Bates Motel: Freddie Highmore on re-imagining Psycho’s serial killer

"Is Norman Bates always destined to become a serial killer? Or is it because of this dodgy town he’s moved to and the weirdly intimate relationship with his mum?"

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Remember that cute kid from Finding Neverland and Charlie and the Chocolate Family? He’s now 21 years old and playing a serial killer. And if that didn’t leave you feeling old enough, he’s starring in a prequel to Alfred Hitchcock’s 1960 horror flick Psycho. Bates Motel – which premiered in the States earlier this year to favourable reviews – sees Highmore play Norman Bates, but not as you know him. 

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Rewinding back to his teenage days when he and his doomed mother, Norma (Vera Farmiga), first moved to the fated Bates Motel, the series – set, however, in the modern day – sees Norman as a nervy teenager struggling to fit in at school and help run the family business. Fully aware of what he will eventually become, Highmore offers a sympathetic take on one of the most notorious serial killers in cinematic history. 

In real life, Highmore is studying for a degree in Spanish and Arabic at Cambridge University in between his busy filming schedule (Bates Motel already has a second series), but RadioTimes.com found a moment to sit down with him and hear all about his new role, plus his fears for Arsenal (this was back before the season kicked off) and his dreams of becoming a spy…

Were you nervous about taking on such an iconic character? 

I guess there was more pressure in some ways as you have something to live up to but it’s the same with every film and television show, you want to make sure that the potential it has is reached. The original film we all saw as a source of inspiration but we felt free to do our own thing. Certainly from my point of view, it was never an attempt to mimic Antony Perkins’ performance but more to see it as an inspiration and perhaps use little quirks or traits that bring something else to it as well. 

Are you pleased Bates Motel has succeeded in establishing its own identity? Reviewers have avoided just comparing it to Psycho…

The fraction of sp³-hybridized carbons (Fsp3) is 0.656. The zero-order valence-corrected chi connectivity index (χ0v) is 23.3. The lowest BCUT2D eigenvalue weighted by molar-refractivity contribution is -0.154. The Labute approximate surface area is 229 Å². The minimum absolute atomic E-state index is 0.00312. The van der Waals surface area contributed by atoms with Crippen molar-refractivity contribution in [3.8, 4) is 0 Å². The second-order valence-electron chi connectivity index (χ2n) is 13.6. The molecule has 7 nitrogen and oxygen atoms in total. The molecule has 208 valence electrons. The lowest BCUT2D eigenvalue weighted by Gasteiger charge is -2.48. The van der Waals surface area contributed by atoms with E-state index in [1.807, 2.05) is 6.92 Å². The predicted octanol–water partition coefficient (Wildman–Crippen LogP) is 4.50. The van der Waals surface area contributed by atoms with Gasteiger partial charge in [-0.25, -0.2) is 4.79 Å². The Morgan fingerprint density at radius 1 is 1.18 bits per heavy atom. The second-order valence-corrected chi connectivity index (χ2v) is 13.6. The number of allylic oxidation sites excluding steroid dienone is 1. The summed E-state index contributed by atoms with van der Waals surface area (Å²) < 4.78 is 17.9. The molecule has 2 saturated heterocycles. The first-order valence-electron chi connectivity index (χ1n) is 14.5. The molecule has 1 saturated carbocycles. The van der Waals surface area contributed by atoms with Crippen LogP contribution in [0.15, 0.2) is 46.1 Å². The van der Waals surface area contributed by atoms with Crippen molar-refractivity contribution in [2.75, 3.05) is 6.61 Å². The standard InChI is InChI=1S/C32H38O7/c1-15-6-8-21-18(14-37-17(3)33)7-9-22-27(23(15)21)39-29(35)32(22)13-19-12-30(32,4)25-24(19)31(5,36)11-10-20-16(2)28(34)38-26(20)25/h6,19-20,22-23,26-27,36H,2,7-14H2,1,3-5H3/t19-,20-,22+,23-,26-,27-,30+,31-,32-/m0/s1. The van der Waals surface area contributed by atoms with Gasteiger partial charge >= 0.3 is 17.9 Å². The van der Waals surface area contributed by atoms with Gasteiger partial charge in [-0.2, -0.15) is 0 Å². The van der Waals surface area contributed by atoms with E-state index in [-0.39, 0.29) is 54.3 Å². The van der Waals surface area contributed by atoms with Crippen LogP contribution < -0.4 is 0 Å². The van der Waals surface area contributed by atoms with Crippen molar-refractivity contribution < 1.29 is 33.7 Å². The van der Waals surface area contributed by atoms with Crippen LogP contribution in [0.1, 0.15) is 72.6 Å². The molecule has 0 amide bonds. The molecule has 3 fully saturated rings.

Certainly, yes. It’s got that instant appeal because people recognise Bates Motel and Norman Bates as a fun idea. What made Norman Bates Psycho? But the fact that they kept coming back is obviously good. The idea I guess is what first attracted me to it – solving the problem of when you see Psycho, why is he like this? What made him this way? And it’s that argument between nature versus nurture – is Norman Bates always destined to become a serial killer? Or is it because of this dodgy town he’s moved to and the weirdly intimate relationship with his mum that has made him this way? 

Were you a fan of Hitchcock’s films before this role came along?

I’ve always enjoyed that psychological thrill. We tried to mimic that thing from Hitchcock of the suspense and having that drive the plot as opposed to it just being one death after another – Norman kills someone every single week – which I guess would be one way of doing Bates Motel but not the one that they chose to do. There’s obviously an additional ability to take the pace off things because you know where he’s going to end up – people are expecting him to be a serial killer doing people in so you can almost play against that sense of expectation. There’s a weird sense of hope that he won’t turn out the way that we know he must. But because of that story you can use it in a positive way and say, “Well that’s where we might get to but how?”

How hard did you have to work to perfect Norman’s death stare?